It is often joked around the lavish MBT offices that sunglasses are as important to a mountain biker as they were to Tom Cruise's acting career throughout the eighties. Indeed, we may not be trying to set F-14s on the deck of an aircraft carrier while trying to mourn the loss of our buddy Goose, we are generally operating equipment at high speeds over formidable terrain.
We have the luxury of being choosy when it comes to what eye-wear we sport around here and when we heard of a new product from Dual Hybrid Eyewear, we had to check out a pair to determine what they bring to the proverbial table. After all, the sunglasses market is a crowded one but, as it turns out, the folks at Dual aren't content to simply slap their logo on a pair of shades and call it a day.
In fact their very name is indicative as to what makes their line of glasses unique: Rather than a single lens, they boast a non-prescription bifocal system in the form of a discrete magnification area molded into the bottom portion of the lenses that is essentially undetectable to the wearer until they look down.
The logic here is that many of us can benefit greatly from a little boost in magnification when trying to glance at say the screen of our cycling computer while we're riding, the readout on a watch, plot point on a GPS etc. The customer determines the degree of magnification power when purchasing from 1.5, 2.0 to 2.5. We opted for the weakest degree (1.5) in our testing and went with the Dual V8 frames in gray out of literally dozens of beautiful options. Here's what we discovered.
From afar and even up close, it's quite impossible for onlookers to identify the secondary lens area. And since Dual uses a very discreet logo on all of its frames as well, there are virtually no "Hey everyone, look at me, I'm different" cues out on the trail. We definitely appreciate this. For the wearer, however, there is no mistaking the magnification section that Dual calls the OMZ; or Optimized Magnification Zone. The easiest way to describe it would be to grab someone's bifocal glasses if you don't happen to wear them yourself. Forward and peripheral vision are completely unobstructed (and in our case, filtered only through a perfectly smoked lens color). Look down and the effects of the magnification are immediate.
Now unlike a genuine prescription pair of bifocals, however, we should clarify that there is none of that dizzying/ feel 20-feet tall sensation that accompanies the Duals either- it is far more subdued and more focused. There is some slight adaptation to factor in initially, especially when you are just walking around in them but their true brilliance isn't discovered until you use them as they are intended. Namely in our case, testing revealed some surprisingly impressive results when glancing at bar-mounted cycling computer screens and handlebar controls (such as the gear selections on the shifter pods).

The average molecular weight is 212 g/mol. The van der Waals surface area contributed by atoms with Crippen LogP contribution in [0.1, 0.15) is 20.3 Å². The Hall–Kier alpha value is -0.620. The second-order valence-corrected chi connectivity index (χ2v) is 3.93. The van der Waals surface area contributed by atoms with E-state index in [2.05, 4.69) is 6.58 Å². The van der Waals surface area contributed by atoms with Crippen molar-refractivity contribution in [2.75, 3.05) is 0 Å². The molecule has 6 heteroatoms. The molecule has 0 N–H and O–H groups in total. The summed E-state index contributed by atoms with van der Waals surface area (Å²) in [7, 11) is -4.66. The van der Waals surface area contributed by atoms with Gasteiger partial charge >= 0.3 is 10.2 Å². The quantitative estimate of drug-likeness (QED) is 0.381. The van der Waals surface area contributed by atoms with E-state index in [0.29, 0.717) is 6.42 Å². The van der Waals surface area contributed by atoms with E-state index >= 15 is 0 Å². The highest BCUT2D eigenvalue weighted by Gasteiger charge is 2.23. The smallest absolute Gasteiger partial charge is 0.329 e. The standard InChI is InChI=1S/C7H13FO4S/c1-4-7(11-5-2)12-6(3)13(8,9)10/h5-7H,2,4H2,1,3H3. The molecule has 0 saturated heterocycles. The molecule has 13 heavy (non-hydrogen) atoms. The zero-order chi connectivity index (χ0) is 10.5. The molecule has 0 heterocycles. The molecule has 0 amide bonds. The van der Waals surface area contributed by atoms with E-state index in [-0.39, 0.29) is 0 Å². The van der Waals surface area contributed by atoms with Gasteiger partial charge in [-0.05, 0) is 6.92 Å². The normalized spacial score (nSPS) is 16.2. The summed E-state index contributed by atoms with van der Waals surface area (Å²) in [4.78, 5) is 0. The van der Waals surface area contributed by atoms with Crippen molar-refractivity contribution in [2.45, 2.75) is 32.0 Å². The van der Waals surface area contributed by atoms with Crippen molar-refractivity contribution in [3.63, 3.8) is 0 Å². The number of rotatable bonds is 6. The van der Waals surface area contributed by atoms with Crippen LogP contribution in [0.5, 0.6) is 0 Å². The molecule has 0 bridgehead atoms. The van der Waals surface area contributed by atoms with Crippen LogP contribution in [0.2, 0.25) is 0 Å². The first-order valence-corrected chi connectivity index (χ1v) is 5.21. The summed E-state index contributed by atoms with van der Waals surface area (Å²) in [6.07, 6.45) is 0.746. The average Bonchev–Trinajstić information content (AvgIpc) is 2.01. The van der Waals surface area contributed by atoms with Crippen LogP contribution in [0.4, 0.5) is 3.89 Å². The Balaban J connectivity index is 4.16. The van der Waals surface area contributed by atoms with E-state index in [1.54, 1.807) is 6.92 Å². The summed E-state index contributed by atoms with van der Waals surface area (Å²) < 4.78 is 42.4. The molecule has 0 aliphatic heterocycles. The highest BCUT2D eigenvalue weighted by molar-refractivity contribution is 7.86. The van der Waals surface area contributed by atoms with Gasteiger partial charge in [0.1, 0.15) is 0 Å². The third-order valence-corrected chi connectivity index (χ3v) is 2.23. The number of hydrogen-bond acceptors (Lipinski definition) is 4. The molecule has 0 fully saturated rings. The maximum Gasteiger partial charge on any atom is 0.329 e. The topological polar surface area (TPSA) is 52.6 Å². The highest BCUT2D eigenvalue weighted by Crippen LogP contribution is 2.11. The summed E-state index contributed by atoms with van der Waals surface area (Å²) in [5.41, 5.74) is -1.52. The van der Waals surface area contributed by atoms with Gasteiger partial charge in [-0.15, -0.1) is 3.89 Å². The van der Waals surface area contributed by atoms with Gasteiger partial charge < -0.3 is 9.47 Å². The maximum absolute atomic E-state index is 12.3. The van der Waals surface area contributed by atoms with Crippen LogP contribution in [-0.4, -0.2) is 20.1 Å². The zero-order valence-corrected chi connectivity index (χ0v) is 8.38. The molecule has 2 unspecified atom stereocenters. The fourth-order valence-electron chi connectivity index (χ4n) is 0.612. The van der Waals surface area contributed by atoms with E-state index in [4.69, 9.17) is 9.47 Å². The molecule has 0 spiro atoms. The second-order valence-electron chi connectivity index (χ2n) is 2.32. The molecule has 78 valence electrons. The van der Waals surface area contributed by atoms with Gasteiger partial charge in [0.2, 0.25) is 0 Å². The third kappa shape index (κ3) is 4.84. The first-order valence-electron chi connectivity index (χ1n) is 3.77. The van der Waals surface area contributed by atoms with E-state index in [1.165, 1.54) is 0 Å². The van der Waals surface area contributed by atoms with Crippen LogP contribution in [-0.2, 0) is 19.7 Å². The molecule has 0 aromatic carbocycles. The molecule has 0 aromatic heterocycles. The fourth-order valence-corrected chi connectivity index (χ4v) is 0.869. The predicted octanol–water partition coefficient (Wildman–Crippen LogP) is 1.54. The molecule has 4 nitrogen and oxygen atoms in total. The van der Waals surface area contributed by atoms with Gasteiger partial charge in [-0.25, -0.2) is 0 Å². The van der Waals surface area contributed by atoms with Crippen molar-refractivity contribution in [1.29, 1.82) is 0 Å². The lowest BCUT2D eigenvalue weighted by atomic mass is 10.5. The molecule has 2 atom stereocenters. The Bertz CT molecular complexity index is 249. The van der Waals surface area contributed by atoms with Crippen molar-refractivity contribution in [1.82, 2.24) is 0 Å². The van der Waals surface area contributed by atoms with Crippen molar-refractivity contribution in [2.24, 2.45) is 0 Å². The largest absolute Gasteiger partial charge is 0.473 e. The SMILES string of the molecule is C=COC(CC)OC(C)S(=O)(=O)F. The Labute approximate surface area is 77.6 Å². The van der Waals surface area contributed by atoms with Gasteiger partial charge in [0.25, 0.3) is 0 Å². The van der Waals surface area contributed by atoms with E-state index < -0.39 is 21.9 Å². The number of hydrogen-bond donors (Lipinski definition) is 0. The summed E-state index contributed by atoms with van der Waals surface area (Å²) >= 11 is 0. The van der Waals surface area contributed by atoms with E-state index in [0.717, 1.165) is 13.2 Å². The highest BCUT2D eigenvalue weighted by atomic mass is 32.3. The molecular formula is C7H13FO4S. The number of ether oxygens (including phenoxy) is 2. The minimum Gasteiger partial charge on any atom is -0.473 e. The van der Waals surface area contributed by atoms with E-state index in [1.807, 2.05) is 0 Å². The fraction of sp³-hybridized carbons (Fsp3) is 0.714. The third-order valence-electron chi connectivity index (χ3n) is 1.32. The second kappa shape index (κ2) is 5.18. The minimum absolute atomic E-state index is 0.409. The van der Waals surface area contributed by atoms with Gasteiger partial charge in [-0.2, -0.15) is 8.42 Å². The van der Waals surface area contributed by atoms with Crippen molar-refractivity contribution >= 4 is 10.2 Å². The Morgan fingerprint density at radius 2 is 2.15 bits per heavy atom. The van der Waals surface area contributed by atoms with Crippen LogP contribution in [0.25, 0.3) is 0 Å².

That 1.5x magnification was just enough to eliminate squinting caused by that fraction of a second where the eyes adjust from distant focus to close-up. It may not sound like much, but on technical trails and especially in a racing environment, fractions of a second might as well be eternities.
In regards to Dual's claims, the products really work exactly as described. Is this to say they are for everyone though? Not exactly. Unlike your average pair of Oakleys or Ryders, the magnification area could likely cause a bit of disorientation for some and even after days of successful trail-use, some of our testers never fully acclimated to it when walking around or wearing them off the bike. It seemed riders used to bifocals of their own had absolutely no trouble adapting. The biggest complaints seemed to stem from those of our testers who did not normally wear glasses. This is a product that you may wish to try before you buy but do keep in mind that the effects of the dual lens system are most intense when standing or walking around/ diminish greatly when used as recommended.
Also it's certainly worth noting that the charms of the dual lens system appear to work just as well when used for driving- that instant burst of magnification when glancing at the speedometer or radio controls in the car proved impressive to every one of our test riders who wore them while driving to meet up at the trailhead. We are always pleased to report on products that go above and beyond their intended scope of use.
In conclusion Dual Eyewear has come up with quite a unique and functional niche to make it stand out in the world of designer sunglasses. If the functionality isn't enough alone to get you to put them on your short list, the selection and style of their frames is truly second to none. We have hordes of expensive sunglasses littering our office from all of the major manufacturers but notice the $59.95 Dual V8s have been proving first on our test rider's sign-out sheets.
Dual V8 Specs:
- Fit: Medium/Large
- 8 base lens curvature for optimum wrap-around fit
- Non-slip rubber nose pads
- Impact, chemical, and UV damage resistant Grilamid TR-90 frames
- Shatterproof and scratch-resistant polycarbonate lenses
- 100% UVA, UVB, UVC Protection
- Optimized Magnification Zone (OMZ) reduces distortion and fatigue
- Available in +1.5, +2.0, or +2.5 spot diopters
- Weight: 1.2 oz (30 grams)